My expression unchanging, I said flatly, "Yeah, I get that much. You need my power to help you, or you hope it will. What I don't get—if you really wanted my help so much, why you put us through all this. You could have just explained all this from the start. Instead, you kidnapped my friend, and blackmailed me into lying to Edythe. How can I trust a thing you're saying? For all I know, you're just lying about everything, and the reason you had to get me away from Edythe is because she would have known it. After all this, why should I help you?"
Even as the tough words were leaving my mouth, I knew it was pointless. Whether Sulpicia was lying or not, as long as she held Jules in her power, I was helpless. I would have to do whatever she asked, no matter how much I might resent it.
I glared at the back of the seat again, waiting for her to smile, and gently remind me as much.
However, when she turned back to me, her misty eyes were almost surprised. "Why," she said softly, "I would have thought that part was obvious. Why these extraordinary lengths have been necessary."
I continued to glare for a minute, and when she didn't continue, my eyes flickered back to her. I finally muttered, "How's that?"
Sulpicia's expression was soft. "I could not get Riko to side with us because her mate was dead. You see, I have read into the depths of Edythe Cullen's mind, and I knew that, even if I were to have explained my reasons why I needed you, she would not have let you go. You must realize that. And so, very likely she would have gotten hurt trying to fight us—I did indeed force you to lie to her, break faith with her, and I was forced to use your wolf friend to give you adequate incentive to do so, but you must realize that this was the best way, the only way to ensure that she came to no physical harm.
"My way, we have no reason to harm her, and what is more, she will be safe from the fighting. You must understand, Beau, now that you are with us, your life is in as much peril as ours—that is why she would never have allowed you to come with us, and perhaps you might be glad that she is not with you now. Trust me, Beau, Edythe's wellbeing is quite as much a concern for us as for you. I would not have you lost to our cause in the same manner as Riko Shimizu."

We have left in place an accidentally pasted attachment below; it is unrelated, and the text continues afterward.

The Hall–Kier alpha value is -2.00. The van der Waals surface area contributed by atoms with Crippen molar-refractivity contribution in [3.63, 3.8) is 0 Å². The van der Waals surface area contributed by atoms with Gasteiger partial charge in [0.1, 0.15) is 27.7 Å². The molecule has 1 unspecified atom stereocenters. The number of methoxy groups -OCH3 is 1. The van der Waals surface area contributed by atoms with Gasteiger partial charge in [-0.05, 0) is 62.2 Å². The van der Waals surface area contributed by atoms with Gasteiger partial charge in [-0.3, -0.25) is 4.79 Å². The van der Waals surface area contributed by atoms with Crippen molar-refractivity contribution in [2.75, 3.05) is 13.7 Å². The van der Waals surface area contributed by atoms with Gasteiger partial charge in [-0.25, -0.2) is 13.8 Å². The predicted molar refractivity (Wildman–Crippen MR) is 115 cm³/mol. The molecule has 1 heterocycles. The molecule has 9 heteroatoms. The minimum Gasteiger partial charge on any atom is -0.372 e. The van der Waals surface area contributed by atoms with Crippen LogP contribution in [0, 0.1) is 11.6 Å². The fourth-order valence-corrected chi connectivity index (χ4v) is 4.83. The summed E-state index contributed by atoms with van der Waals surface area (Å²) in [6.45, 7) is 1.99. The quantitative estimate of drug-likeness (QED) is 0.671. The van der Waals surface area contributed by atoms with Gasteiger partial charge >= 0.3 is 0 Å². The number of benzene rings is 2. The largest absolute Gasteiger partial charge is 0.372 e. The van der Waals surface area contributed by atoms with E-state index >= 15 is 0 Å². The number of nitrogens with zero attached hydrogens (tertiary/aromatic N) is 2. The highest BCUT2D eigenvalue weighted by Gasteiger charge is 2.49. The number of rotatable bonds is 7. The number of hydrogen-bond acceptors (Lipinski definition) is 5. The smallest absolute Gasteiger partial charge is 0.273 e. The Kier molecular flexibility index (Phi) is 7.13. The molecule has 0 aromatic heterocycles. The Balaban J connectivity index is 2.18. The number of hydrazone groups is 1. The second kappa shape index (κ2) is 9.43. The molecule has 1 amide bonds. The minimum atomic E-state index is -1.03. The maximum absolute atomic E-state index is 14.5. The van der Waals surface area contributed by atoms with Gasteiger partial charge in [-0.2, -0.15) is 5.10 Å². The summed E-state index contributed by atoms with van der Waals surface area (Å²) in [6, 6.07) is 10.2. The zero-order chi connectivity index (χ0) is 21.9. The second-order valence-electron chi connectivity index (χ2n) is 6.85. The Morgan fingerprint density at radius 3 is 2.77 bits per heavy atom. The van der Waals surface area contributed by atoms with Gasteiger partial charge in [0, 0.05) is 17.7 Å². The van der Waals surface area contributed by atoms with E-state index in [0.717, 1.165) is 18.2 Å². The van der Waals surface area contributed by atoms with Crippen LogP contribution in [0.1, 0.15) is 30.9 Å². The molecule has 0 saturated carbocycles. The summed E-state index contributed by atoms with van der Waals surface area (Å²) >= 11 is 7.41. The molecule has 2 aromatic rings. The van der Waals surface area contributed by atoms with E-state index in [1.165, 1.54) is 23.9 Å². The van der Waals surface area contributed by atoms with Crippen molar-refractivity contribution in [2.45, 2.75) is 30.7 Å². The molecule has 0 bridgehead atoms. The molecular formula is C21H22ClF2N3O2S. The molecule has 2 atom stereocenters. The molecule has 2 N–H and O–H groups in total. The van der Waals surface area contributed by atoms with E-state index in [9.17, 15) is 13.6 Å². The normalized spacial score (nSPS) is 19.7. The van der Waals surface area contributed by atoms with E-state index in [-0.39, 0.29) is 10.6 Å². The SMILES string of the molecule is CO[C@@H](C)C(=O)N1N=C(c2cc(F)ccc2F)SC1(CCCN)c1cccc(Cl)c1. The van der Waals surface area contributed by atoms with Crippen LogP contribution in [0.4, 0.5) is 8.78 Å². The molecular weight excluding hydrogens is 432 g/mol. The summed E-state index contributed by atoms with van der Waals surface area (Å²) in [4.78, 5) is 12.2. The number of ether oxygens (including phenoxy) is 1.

I was silent. I turned my eyes back to staring straight ahead. Things were starting to almost make sense, and Sulpicia was right—if I was going to be getting involved in a war, then I was glad of anything that kept Edythe away. Still, I had trouble believing I would ever be able to forgive Sulpicia for any of this. Maybe Sulpicia was trying to do something good, keep the world from falling apart—but I couldn't help but compare her to Edythe, who had told me back when Victor had been coming for them that they wouldn't drink human blood, even if it gave them an edge—because they wouldn't compromise who they were. Sulpicia was of a different cloth. She had absolutely no qualms about manipulating whoever she had to in order to achieve her goals.
There were a lot of things I could have said, could have asked. However, at last, I only said in a low voice, "How do you know? How do you know I'll be able to protect anyone else besides me? I might not even have the power you want."
Sulpicia nodded, and now it was her staring straight ahead, focused on the future. "That is what we are going to find out. We are headed north—we are going to meet with a former member of the Volturi guard, and another member of her new coven, who are going to help train you to use your power, and determine if you can use it in a way that will be useful to us. We should all very much hope so—if not, then all is lost. You are our only hope now."
This was a dire pronouncement, and I chose not to respond. Instead, my eyes slightly narrowed as I stared out the front windshield, I only asked, "Where north?"
Sulpicia smiled. "Quite a ways. Where the weather is so cold, the humans find it unpleasant. It will take us a few days to reach the meeting point—the two I have called will be there, waiting for us. Perhaps you've already met them."
Her smile widened, and without meaning to, I found myself staring back into her darkly misted, unfathomable eyes. She said softly, "I do hope, Beau, you'll like Alaska."
Again I'll admit often these types of chapters aren't my favorite in books, but in the end I enjoyed working on this one. As far as I know the different types of categories of vampire gifts were never fully explored in canon, so I liked getting the chance to try to flesh out one approach. (I picture Sulpicia's system as slightly different from the hints we get of Aro's.) It was also important to fill in some of the gaps on Sulpicia's motivations for events a few chapters back.
Next chapter has been one of my favorites for this project, so I'm excited to finally get here. We'll see how it goes, wish me luck. :j (Also as a reminder, email notifications for pms are still turned off site-wide, so the only way to check for messags is to go into the account. I hope they'll turn it back on eventually, but I'm not sure how hopeful to be at this point.)
As always—thank you all so much for your thoughts and comments so far, it really means a lot. If you have a moment, let me know how you felt this time around, and hope to see you next time!